The bottom line on workplace wellbeing

Kevin Rogers, CEO, Paycare explains why financial organisations must take staff wellbeing seriously

Insurance Investorposted on Tuesday, July 13, 2021

The world of workplace wellbeing has been turned on its head over the past year – focusing on the physical, mental, financial and emotional health of staff should never have been an ‘optional extra’ for HR and management teams, but now it’s become obvious just how important it is to have a happy and healthy workforce.

It’s not just the individual benefitting from this renewed vigour around workplace wellbeing. There are numerous benefits seen time after time by businesses who adopt policies and practices centred around health.

Healthy employees take less time off sick

Each employee takes an average of 5.8 days of sickness leave per year – this number can be reduced through carefully-thought out policies which promote early detection and intervention of illnesses, meaningful support for those with long-term conditions, and assistance in the case of injury.

“Each employee takes an average of 5.8 days of sickness leave per year”

Introducing mental health assistance alone sees sickness absence fall in a third of companies. This is far more preferable than the alternative: creating a culture where employees feel they must come to work even if they are unwell.

While on the surface this approach may look to be beneficial for the company in question, in actual fact presenteeism has an even more damaging impact when it comes to business revenue: costing the UK economy £15.1billion each year.

Increased productivity and loyalty

In workplaces where mental health is addressed, productivity rises by 12%, while more than half of companies also see engagement and morale rise. And this translates to visible and substantial benefits when it comes to weighing up the financial costs too: for every £1 a company invests in employee mental health, they can expect to see £5 back in reduced absence, presenteeism and staff turnover.

“In workplaces where mental health is addressed, productivity rises by 12%”

Companies not yet realising the importance of workplace wellbeing are not only losing good employees to other firms, one in every eight people leaving the labour market does so because of ill health.

Those dismissing the importance of healthcare perks might also find themselves missing out on top applicants – a third consider wellbeing benefits as a top priority when considering whether to accept a job offer.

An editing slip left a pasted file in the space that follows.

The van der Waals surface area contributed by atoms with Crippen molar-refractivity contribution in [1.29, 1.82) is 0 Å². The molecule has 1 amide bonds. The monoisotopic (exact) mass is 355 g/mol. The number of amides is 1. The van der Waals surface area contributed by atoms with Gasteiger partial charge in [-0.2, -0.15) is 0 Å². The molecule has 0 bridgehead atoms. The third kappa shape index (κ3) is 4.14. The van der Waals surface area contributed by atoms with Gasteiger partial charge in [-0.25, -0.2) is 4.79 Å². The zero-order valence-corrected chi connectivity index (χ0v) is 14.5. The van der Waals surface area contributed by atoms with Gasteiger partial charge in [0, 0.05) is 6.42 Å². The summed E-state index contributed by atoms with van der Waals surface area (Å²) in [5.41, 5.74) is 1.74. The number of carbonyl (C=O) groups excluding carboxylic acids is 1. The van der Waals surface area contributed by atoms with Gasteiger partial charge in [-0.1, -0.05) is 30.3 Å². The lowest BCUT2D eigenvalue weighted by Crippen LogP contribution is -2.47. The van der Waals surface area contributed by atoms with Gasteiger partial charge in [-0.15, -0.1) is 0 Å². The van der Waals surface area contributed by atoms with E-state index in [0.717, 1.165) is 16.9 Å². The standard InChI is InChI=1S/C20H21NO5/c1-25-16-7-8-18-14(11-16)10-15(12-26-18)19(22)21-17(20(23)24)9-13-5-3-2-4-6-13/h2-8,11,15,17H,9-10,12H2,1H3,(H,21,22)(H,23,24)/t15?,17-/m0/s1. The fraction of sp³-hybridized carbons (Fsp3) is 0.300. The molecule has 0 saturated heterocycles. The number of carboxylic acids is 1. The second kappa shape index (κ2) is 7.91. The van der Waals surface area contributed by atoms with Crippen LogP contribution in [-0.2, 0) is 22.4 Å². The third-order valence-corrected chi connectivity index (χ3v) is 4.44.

Has the pandemic really changed employee health benefits?

A staggering 92% of businesses say they have increased their emphasis on mental health since the start of the pandemic, while 83% are more focused on general wellbeing, 70% on work/life balance, 55% on physical health and 44% on financial wellbeing.

Long-term working from home for many companies has forced a shift in the way they structure their teams, meetings, days, and the future of their wellbeing strategy.

It’s expected by mental health experts that we will see the emotional repercussions of Covid-19 for many years to come – which is why many businesses are acting now to build a metaphorical safety net for all of those extra employees who will sadly be diagnosed with mental ill health as a by-product of the pandemic.

What should a wellbeing strategy include?

To prove truly impactive, a formalised wellbeing strategy should be implemented to ensure consistency of offering across the business, and ease of communication about perks and benefits to existing and potential staff, as well as external stakeholders and clients.

A wellbeing strategy should protect the emotional, mental, physical and financial wellbeing of every member of the team.

Naturally, employees should be supported through any specific problems which arise, but the strategy should also focus on preventing issues and making health and wellness a priority at all times, not just when a specific team member is experiencing an issue.

“To prove truly impactive, a formalised wellbeing strategy should be implemented to ensure consistency of offering across the business”

The strategy should cover the benefits offered to employees such as health cash plans, gym passes, healthy snacks, access to a virtual GP, or workplace counselling. But just as important are the other factors: what health and wellbeing training can they access? What’s the flexible working policy? Who do they go to if they need support? What happens if they need to see a health professional during the working day? Can adjustments be made if health conditions are making certain aspects of their job more difficult for them?

The bottom line

A well-thought-out strategy offering effective benefits focused around all aspects of employee health (physical, emotional, mental, and financial) has been shown to reduce absenteeism, presenteeism, and absence leave, while simultaneously increasing loyalty, staff retention, and productivity.

The bottom line is that investment in staff wellbeing isn’t just good for them, it’s good for business.

 

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